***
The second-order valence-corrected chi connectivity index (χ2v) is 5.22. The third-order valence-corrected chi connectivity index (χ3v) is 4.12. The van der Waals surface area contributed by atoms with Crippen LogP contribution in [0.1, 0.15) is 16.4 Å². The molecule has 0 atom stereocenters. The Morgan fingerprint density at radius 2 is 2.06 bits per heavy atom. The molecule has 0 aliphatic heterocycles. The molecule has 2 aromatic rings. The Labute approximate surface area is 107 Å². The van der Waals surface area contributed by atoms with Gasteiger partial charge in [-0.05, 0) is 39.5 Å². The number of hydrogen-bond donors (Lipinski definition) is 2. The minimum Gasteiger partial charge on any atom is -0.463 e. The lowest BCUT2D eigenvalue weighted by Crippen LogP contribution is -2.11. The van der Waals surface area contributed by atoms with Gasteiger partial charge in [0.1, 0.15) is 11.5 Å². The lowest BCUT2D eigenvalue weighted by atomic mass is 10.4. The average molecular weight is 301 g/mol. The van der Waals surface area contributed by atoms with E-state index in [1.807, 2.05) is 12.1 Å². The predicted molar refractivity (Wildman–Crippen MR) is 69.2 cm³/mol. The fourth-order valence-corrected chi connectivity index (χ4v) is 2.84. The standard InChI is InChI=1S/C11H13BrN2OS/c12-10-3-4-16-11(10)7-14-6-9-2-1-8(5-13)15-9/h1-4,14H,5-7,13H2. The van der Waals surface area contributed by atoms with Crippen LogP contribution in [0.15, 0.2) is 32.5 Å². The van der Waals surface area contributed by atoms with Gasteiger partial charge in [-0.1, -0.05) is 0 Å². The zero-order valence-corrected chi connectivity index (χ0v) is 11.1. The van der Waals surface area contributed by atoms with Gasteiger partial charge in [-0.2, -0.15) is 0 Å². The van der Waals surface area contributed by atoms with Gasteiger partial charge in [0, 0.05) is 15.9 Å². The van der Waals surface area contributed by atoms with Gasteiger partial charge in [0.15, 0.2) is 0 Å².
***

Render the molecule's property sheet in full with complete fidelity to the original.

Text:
The second-order valence-corrected chi connectivity index (χ2v) is 5.22. The third-order valence-corrected chi connectivity index (χ3v) is 4.12. The van der Waals surface area contributed by atoms with Crippen LogP contribution in [0.1, 0.15) is 16.4 Å². The molecule has 0 atom stereocenters. The Morgan fingerprint density at radius 2 is 2.06 bits per heavy atom. The molecule has 0 aliphatic heterocycles. The molecule has 2 aromatic rings. The Labute approximate surface area is 107 Å². The van der Waals surface area contributed by atoms with Gasteiger partial charge in [-0.05, 0) is 39.5 Å². The number of hydrogen-bond donors (Lipinski definition) is 2. The minimum Gasteiger partial charge on any atom is -0.463 e. The lowest BCUT2D eigenvalue weighted by Crippen LogP contribution is -2.11. The van der Waals surface area contributed by atoms with Gasteiger partial charge in [0.1, 0.15) is 11.5 Å². The lowest BCUT2D eigenvalue weighted by atomic mass is 10.4. The average molecular weight is 301 g/mol. The van der Waals surface area contributed by atoms with E-state index in [1.807, 2.05) is 12.1 Å². The predicted molar refractivity (Wildman–Crippen MR) is 69.2 cm³/mol. The fourth-order valence-corrected chi connectivity index (χ4v) is 2.84. The standard InChI is InChI=1S/C11H13BrN2OS/c12-10-3-4-16-11(10)7-14-6-9-2-1-8(5-13)15-9/h1-4,14H,5-7,13H2. The van der Waals surface area contributed by atoms with Crippen LogP contribution in [0.15, 0.2) is 32.5 Å². The van der Waals surface area contributed by atoms with Gasteiger partial charge in [-0.1, -0.05) is 0 Å². The zero-order valence-corrected chi connectivity index (χ0v) is 11.1. The van der Waals surface area contributed by atoms with Gasteiger partial charge in [-0.2, -0.15) is 0 Å². The van der Waals surface area contributed by atoms with Gasteiger partial charge in [0, 0.05) is 15.9 Å². The van der Waals surface area contributed by atoms with Gasteiger partial charge in [0.15, 0.2) is 0 Å².